Battle against COVID-19 intensifies in Abuja

MANY Nigerians were obviously pleased with the decision of the Presidential Task Force on COVID-19 to allow places of worship to re-open. Coming after months of lockdown and other social restrictions meant to curb the spread of the coronavirus disease in the country, it was seen as a welcome development and perhaps, a prelude to the return to normalcy.

But not many people applauded the guidelines, which the churches and mosques, were required to adhere to. As part of the protocol, the Federal Government stipulated that the places of worship should open for one hour, while the congregation should observe physical distancing of at least two meters between persons. It also prescribed temperature checks and mandatory use of face masks.

Adherents were also required to sign an attendance register, while children, those above 55 years and individuals with underlying health conditions were discouraged from attending religious services. According to the Nigeria Centre for Disease Control, practices that require sharing of materials should be limited. For example, ablution should be performed at home.

The NCDC guidelines also stipulated that religious centres be disinfected routinely before and after worship. The guidelines stated that “there should be no entry without face masks. All attendees and religious leaders must wear a face mask. People, who are sick, should not go to places of worship. There should be temperature screening on entry.”

While some of the protocols like temperature screening of worshippers can easily be done and are being carried out, many others are being flouted as findings indicate.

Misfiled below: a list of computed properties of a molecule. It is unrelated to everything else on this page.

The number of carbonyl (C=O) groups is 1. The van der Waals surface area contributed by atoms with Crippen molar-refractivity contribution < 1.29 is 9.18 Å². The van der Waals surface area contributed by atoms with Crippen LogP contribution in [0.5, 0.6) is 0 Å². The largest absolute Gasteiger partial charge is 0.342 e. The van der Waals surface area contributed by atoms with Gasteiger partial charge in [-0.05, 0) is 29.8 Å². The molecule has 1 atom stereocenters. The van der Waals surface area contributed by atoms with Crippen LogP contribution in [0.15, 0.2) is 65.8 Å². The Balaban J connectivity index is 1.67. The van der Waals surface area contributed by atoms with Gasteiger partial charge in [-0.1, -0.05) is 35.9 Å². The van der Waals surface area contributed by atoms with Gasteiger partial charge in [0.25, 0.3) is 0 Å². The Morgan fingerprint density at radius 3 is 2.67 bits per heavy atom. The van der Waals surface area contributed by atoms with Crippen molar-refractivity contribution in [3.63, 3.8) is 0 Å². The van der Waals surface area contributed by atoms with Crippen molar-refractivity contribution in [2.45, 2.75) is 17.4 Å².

Many adherents, who took part in services in mosques and churches in the Federal Capital Territory, Abuja, since the re-opening have failed to observe the guidelines. Temperature checks and attendance were taken at some churches, but the use of face masks was not complied with. Some even dismissed as ludicrous, the idea of singing and praying while wearing face masks.

For instance, at the Ark of God Church, Kubwa, the attendees did not wear face masks, while musical instruments, including microphones and organs, were in full use contrary to the guidelines.

At the Redeemed Christian Church of God branch, also in Kubwa, the temperature of individuals was checked at the entrance, but only a few worshippers were seen wearing face masks during the Sunday services. They subsequently removed the masks during the praise and worship session.

The congregation at the Our Lady Queen Catholic Pro-Cathedral, Garki, observed the physical distancing, while attendance was also taken at the entrance.

In mosques, little or no regard was paid to physical distancing as the faithful stood shoulder to shoulder during the daily and Juma’at prayers. Also, hand sanitizer was not provided at many mosques; the worshippers simply performed ablution with water, while only a few persons wore face masks.

It was also observed that the National Mosque did not provide sanitizer for the faithful, many of who simply performed their ablution with water in kettles, contrary to the guidelines that advised worshippers to perform ablution at home. The temperature of the faithful was not taken at many worship centres in the city.

For some Nigerians, old habits die hard. Individuals could still be seen shaking hands and hugging each other after the prayers despite the attendant risks.

With cases rising above 15,682 and 409 deaths in the country, many argued that it was too early to ease the lockdown on religious places, noting that the Presidential Task Force on COVID-19 simply succumbed to pressure from certain quarters.

Critics equally believe that the move may exacerbate the coronavirus burden in the country.

An Abuja resident, Mr Kayode Disu, was of the view that the reopening of places of worship was hasty. He expressed doubts about adherence to the COVID-19 guidelines in churches and mosques.